Chapter no 49

Empire of Storms

Falkan dropped to his knees, pine needles scattering, blood dribbling between his tan fingers.

Nesryn made to rush to him, but Sartaq blocked her with an arm. “Don’t,” he warned.

Nesryn shoved his arm out of her way and ran to the injured man, kneeling before him. “You followed us here.”

Falkan lifted his head, pain lining his eyes. “I listened last night. At your fire.”

Sartaq snarled, “No doubt as some rat or insect.”

Something like shame indeed filled Falkan’s face. “I flew here as a falcon—saw you go in. Then saw her creep up the hill after you.” He shuddered as he glanced to where Kadara had finished ripping apart the spider and now sat atop the tower, studying him as if he were her next meal. Nesryn waved toward the bird to hop down with their saddlebags.

Kadara pointedly ignored her. “He needs help,” she hissed to Sartaq. “Bandages.”

“Does my ej know?” was all the prince demanded.

Falkan tried and failed to remove his blood-soaked hand from his side, panting through his teeth. “Yes,” he managed to say. “I told her everything.”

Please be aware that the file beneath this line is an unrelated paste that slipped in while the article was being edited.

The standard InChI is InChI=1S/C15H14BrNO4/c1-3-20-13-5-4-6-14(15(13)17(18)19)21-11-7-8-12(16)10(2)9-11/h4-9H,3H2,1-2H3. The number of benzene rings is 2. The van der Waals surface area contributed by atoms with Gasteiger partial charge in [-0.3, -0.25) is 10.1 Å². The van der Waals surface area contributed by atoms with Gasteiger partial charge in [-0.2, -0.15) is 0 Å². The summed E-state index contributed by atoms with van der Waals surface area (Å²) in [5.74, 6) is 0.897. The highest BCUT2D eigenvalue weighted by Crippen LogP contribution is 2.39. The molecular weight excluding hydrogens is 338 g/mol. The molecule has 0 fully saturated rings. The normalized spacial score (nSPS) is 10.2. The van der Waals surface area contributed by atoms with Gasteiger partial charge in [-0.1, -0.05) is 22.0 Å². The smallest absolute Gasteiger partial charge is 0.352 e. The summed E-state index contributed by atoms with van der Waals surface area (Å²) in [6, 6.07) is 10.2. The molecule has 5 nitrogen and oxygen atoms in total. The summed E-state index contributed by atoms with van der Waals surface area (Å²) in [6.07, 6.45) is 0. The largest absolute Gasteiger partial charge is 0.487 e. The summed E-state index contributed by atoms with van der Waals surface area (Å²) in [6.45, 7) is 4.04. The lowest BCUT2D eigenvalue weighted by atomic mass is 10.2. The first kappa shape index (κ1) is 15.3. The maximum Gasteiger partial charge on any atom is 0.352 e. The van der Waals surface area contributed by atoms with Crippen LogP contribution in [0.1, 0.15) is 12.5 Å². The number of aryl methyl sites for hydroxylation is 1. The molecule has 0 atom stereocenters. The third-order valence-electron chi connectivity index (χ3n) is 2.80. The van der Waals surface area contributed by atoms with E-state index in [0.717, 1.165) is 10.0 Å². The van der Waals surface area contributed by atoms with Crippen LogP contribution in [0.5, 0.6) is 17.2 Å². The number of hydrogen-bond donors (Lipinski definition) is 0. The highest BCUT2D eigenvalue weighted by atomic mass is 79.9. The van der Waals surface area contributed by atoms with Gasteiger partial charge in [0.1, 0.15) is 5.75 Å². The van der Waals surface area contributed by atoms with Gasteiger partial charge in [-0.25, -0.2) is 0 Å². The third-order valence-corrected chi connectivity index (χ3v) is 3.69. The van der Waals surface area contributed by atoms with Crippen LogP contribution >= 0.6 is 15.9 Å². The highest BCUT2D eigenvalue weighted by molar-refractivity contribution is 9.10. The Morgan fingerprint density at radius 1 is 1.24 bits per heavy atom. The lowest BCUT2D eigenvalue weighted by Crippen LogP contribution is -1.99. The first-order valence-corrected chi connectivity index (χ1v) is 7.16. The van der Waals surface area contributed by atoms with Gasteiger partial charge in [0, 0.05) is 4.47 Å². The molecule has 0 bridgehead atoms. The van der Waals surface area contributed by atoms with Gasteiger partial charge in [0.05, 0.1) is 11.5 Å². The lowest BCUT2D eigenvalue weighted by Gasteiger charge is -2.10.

“And what court paid you to come here?”

“Sartaq.” She’d never heard him speak that way, never seen him so furious. She grabbed the prince’s arm. “He saved our lives. Now we return the favor.” She pointed to the ruk. “Bandages.”

Sartaq turned those livid eyes on her. “His kind are assassins and spies,” he snarled. “Better to let him die.”

“I am neither,” Falkan panted. “I am what I said: a merchant. In Adarlan, growing up, I didn’t even know I had the gift. It—it ran in my family, but by the time magic vanished, I’d assumed I hadn’t gotten it. Was glad for it. But I must not have matured enough, because when I set foot in these lands as a man, as this …” A gesture to his body. To the twenty years he’d given up. He winced against what the movement did to his wound. “I could use it. I could change. Badly, and not often, but I can manage it, if I concentrate.” He said to the prince, “It is nothing to me, this heritage. It was my brother’s gift, my father’s—I never wanted it. I still don’t.”

“Yet you can change from bird to wolf to man as easily as if you trained.”

“Trust me, it’s more than I’ve done in my—” Falkan groaned, swaying.

Nesryn caught him before he could eat dirt, and snapped at Sartaq, “If you don’t get him bandages and supplies right now, I’ll give you a wound to match.”

The prince blinked at her, mouth falling open.

Then he whistled through his teeth, sharp and swift, while he strode for Kadara, his steps clipped.